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Thea Kindschuh

Scenario Responses for Heat Watch Campaign Organizers

Like preparing for climate change,being adaptive is essential for a successful community heat-mapping campaign. What is the appropriate action that you, the local org anizer of a Heat Watch campaign, can take in response to unexpected weather and other events? Based on our experience with former campaign cities, we offer the following advice on five of the most common scenarios that can occur during a Heat Watch campaigns.

In case of any unexpected events,detailed note taking and communication with the CAPA team is especially helpful in understanding, tracking, and addressing campaign issues. Please be sure to reach out to us in the event of any unexpected event -- our Heat Watch team stands ready to support you before, during, and after these campaigns. 

Precipitation

e.g. rains fall before the campaign date.

Within any polygon of the campaign area, if any amount of rain occurs in the first 30 minutes of a specific hour of data collection, the participant should stop and communicate details to their campaign organizer. If rain occurs in more than one polygon, organizers should reschedule the traverse to another day with more favorable conditions. Similarly, if there is heavy rain in the hours leading up to a traverse, causing more than one polygon to cool off significantly, the organizer should also reschedule this traverse period. In general, the CAPA team needs only about 30 minutes worth of data collection at the beginning of each hour, though only under favorable conditions (i.e. clear skies, no precipitation). 

Low temperatures

e.g. the anticipated high on a campaign day falls below 85°F.

If temperatures fall below expected levels and the threshold for an adequate campaign (typically 90°F), organizers should work with CAPA and campaign participants to reschedule the event for another day in the near future. Several resources available to help with predictions include outlooks from the Weather Prediction Center and forecasts from the National Weather Service

Equipment malfunction

e.g. data collection equipment stops working as expected for any reason.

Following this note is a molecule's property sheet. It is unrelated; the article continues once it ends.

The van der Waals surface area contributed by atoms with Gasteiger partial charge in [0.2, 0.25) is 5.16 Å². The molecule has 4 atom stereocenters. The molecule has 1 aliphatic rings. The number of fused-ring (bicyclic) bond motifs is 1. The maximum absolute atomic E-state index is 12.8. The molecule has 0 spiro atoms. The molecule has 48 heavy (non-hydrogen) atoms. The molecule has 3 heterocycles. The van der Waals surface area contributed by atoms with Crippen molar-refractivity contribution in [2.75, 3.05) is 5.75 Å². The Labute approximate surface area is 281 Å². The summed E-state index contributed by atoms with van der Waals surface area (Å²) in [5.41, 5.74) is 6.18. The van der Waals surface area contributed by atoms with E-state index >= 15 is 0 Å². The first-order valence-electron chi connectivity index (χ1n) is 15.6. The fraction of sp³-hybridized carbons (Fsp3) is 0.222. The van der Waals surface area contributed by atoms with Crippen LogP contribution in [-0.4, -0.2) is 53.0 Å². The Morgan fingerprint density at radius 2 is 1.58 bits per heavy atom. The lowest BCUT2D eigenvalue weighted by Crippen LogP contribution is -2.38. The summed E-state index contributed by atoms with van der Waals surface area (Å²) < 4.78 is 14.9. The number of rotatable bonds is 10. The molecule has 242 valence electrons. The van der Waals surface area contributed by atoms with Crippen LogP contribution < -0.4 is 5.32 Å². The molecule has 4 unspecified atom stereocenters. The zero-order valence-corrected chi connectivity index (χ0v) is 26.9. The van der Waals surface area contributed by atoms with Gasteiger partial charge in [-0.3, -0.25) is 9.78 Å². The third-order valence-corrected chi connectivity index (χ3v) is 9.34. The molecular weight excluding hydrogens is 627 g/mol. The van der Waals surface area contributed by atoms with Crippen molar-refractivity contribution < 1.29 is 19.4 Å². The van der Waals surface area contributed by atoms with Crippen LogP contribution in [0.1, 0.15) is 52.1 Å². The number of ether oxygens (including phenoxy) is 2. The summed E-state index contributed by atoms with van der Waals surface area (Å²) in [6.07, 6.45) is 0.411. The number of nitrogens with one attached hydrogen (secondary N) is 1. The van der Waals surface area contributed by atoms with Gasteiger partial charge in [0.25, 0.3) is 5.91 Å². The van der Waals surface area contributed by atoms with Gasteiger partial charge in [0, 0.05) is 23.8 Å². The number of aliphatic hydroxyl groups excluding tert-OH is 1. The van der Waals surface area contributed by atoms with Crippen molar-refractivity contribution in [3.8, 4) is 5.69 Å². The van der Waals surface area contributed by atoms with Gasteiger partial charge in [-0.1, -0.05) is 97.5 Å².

While all the equipment will be tested for proper function prior to shipping to local organizers, volunteer and/or local organizer(s) will want to inspect equipment upon arrival. If equipment does not turn on (i.e. the green light is not visible), first try charging the equipment with the micro-usb cable and adapter -- available with a car’s cigarette lighter and wall plug. If the light is still not visible after charging for 15 minutes, the participant should notify the local organizer. If time allows, CAPA can send replacement equipment. Regardless, local organizer(s) should record and report the incident immediately to CAPA. 

Equipment damage

e.g. local organizer or volunteer break equipment

In the case of a hardware issue, such as the equipment being damaged from a fall (with a green light indicating the equipment may still be otherwise functioning), volunteers will first need to contact the local organizer, who will then engage CAPA staff. CAPA staff can discern whether the equipment is usable and/or if a makeshift repair is possible. If time allows, CAPA can send replacement equipment. Regardless, local organizer(s) should record and report the incident immediately to CAPA. 

Vehicle accidents

e.g. a participant’s car gets a flat tire mid-way through their morning route.

Accidents on the road can happen, and the safety of Heat Watch participants is of highest priority during all campaign activities. The person involved in the accident must first address any road emergencies, and then contact campaign organizers about an incident. If an incident occurs during the morning or afternoon traverse, organizers can work to facilitate the completion of the remaining route(s) by backup data-collection teams.

Participant no-show

e.g. a participant does not complete their route in the morning, afternoon, and/or evening as scheduled.

If a participant fails to complete a data collection route, the data for that area will not be available, and therefore unusable in the final analysis. If possible, the local organizer(s) can check with other volunteers to assess the likelihood that a portion of their designated areas can include the area missed by the ‘no show.’ Once all the data are received by CAPA, analysts can determine an appropriate analytical response (likely cropping the missing study area polygon), or finding spatial techniques to expand the analysis to include missed areas, which can only occur in select conditions. Of note is that local organizers will want to prioritize intentional planning and frequent communication as these are proven effective strategies to ensure all participants fulfill their responsibilities.

Other: Are you experiencing a campaign scenario not mentioned here? Reach out directly to your CAPA Heat Watch program manager! 

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The Urban Heat Island Citizen Science Campaigns are made possible by:

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About Us

The NIHHIS is an integrated system that builds understanding of the problem of extreme heat, defines demand for climate services that enhance societal resilience, develops science-based products and services from a sustained climate science research program, and improves capacity, communication, and societal understanding of the problem in order to reduce morbidity and mortality due to extreme heat. The NIHHIS is a jointly developed system by the Centers for Disease Control and Prevention (CDC) and the National Oceanic and Atmospheric Administration.

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